An emergency service worker who encounters a traumatic event may experience some strong emotional or physical reactions which have the potential to interfere with their ability to function either at the scene or later on. Even when the event is over, it is very common, and in fact quite normal for people to experience emotional aftershocks when they have been involved in a horrible event.
The most important thing to remember is that these stress reactions are normal, and they have been caused by an abnormal event.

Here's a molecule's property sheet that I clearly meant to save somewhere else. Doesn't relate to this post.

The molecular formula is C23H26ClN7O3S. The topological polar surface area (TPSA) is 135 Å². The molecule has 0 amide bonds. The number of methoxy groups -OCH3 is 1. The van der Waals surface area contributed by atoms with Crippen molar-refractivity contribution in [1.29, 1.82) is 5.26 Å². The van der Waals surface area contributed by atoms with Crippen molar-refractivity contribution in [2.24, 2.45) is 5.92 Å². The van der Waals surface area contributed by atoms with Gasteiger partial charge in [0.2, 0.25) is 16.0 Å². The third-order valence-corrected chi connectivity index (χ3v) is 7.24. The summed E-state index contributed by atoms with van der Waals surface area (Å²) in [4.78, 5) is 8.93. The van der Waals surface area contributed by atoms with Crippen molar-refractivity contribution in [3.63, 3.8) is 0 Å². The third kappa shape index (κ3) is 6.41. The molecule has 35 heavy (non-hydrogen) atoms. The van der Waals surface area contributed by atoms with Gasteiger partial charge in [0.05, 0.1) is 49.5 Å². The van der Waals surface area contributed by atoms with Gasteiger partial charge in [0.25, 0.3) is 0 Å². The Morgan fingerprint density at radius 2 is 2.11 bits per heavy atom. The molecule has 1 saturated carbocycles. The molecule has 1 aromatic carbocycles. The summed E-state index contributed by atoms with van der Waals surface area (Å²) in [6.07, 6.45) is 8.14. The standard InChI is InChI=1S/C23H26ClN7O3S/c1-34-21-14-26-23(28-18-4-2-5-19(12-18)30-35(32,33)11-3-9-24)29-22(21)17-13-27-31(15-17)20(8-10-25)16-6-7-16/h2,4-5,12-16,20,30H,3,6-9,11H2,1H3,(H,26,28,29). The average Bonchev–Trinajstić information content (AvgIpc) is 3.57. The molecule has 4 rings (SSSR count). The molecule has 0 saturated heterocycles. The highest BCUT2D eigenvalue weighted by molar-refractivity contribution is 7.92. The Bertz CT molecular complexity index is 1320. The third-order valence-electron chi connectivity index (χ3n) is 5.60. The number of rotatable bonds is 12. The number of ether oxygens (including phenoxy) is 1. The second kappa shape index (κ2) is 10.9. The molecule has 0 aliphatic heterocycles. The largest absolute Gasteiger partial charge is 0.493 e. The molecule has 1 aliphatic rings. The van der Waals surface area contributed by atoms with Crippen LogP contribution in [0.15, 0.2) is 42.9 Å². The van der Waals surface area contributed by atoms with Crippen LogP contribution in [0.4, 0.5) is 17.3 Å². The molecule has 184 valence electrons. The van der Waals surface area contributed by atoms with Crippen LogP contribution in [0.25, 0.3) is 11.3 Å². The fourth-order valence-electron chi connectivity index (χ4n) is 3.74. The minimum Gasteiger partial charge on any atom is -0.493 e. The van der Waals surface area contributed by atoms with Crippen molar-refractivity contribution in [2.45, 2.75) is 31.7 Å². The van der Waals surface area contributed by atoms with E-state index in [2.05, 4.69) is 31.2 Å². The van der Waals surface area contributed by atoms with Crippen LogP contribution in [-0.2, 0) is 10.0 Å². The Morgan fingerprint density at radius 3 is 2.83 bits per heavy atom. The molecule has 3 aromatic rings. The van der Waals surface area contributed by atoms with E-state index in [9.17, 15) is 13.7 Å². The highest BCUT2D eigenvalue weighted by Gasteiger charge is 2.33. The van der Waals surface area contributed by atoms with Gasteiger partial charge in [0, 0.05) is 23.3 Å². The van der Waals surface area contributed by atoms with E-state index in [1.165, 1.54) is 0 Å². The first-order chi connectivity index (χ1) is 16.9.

Sometimes the emotional aftershocks or stress reactions appear immediately after the event. Sometimes they may appear a few hours or a few days later. In some cases, weeks or even months may pass before any stress reactions appear.
The signs and symptoms of a stress reaction may last a few days, a few weeks or even a few months, and occasionally longer depending upon the severity of the event. With understanding and support of loved ones and peers, the reactions should pass more quickly. Occasionally the traumatic event is so painful that assistance from a mental health professional may be necessary. This does not imply weakness on the emergency service worker, but instead an awareness that the particular event was just too powerful for the person to manage alone.